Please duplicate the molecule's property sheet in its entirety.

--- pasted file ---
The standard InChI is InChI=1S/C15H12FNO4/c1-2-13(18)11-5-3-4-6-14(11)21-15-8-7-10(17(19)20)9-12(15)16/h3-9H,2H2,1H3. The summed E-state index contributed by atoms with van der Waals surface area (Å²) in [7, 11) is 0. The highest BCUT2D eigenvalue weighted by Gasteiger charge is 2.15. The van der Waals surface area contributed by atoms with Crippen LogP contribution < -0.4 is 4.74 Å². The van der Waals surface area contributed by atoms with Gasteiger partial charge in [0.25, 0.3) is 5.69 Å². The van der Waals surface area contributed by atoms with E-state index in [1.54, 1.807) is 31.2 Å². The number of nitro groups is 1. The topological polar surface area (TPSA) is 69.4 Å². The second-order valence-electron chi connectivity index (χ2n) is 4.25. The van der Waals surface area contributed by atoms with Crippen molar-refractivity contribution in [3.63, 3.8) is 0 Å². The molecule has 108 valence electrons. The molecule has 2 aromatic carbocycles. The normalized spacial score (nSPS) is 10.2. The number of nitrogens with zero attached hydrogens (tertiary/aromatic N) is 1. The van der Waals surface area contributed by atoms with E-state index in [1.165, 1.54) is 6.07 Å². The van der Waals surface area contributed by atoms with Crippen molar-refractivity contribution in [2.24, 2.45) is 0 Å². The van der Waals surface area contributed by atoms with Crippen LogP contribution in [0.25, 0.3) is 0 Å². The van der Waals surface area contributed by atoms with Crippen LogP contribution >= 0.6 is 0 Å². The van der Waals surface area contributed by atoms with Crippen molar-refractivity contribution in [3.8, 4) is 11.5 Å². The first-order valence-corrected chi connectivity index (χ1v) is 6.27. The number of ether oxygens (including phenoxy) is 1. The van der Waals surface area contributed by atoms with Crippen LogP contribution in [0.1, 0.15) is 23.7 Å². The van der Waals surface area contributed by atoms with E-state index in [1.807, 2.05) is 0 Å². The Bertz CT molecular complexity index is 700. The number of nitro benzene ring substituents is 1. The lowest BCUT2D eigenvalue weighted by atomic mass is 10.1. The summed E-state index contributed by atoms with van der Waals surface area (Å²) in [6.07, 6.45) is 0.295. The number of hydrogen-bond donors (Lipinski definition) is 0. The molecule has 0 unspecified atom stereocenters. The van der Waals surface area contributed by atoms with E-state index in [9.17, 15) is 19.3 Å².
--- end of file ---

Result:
The standard InChI is InChI=1S/C15H12FNO4/c1-2-13(18)11-5-3-4-6-14(11)21-15-8-7-10(17(19)20)9-12(15)16/h3-9H,2H2,1H3. The summed E-state index contributed by atoms with van der Waals surface area (Å²) in [7, 11) is 0. The highest BCUT2D eigenvalue weighted by Gasteiger charge is 2.15. The van der Waals surface area contributed by atoms with Crippen LogP contribution < -0.4 is 4.74 Å². The van der Waals surface area contributed by atoms with Gasteiger partial charge in [0.25, 0.3) is 5.69 Å². The van der Waals surface area contributed by atoms with E-state index in [1.54, 1.807) is 31.2 Å². The number of nitro groups is 1. The topological polar surface area (TPSA) is 69.4 Å². The second-order valence-electron chi connectivity index (χ2n) is 4.25. The van der Waals surface area contributed by atoms with Crippen molar-refractivity contribution in [3.63, 3.8) is 0 Å². The molecule has 108 valence electrons. The molecule has 2 aromatic carbocycles. The normalized spacial score (nSPS) is 10.2. The number of nitrogens with zero attached hydrogens (tertiary/aromatic N) is 1. The van der Waals surface area contributed by atoms with E-state index in [1.165, 1.54) is 6.07 Å². The van der Waals surface area contributed by atoms with Crippen molar-refractivity contribution in [2.24, 2.45) is 0 Å². The van der Waals surface area contributed by atoms with Crippen LogP contribution in [0.25, 0.3) is 0 Å². The van der Waals surface area contributed by atoms with Crippen LogP contribution >= 0.6 is 0 Å². The van der Waals surface area contributed by atoms with Crippen molar-refractivity contribution in [3.8, 4) is 11.5 Å². The first-order valence-corrected chi connectivity index (χ1v) is 6.27. The number of ether oxygens (including phenoxy) is 1. The van der Waals surface area contributed by atoms with Crippen LogP contribution in [0.1, 0.15) is 23.7 Å². The van der Waals surface area contributed by atoms with E-state index in [1.807, 2.05) is 0 Å². The Bertz CT molecular complexity index is 700. The number of nitro benzene ring substituents is 1. The lowest BCUT2D eigenvalue weighted by atomic mass is 10.1. The summed E-state index contributed by atoms with van der Waals surface area (Å²) in [6.07, 6.45) is 0.295. The number of hydrogen-bond donors (Lipinski definition) is 0. The molecule has 0 unspecified atom stereocenters. The van der Waals surface area contributed by atoms with E-state index in [9.17, 15) is 19.3 Å².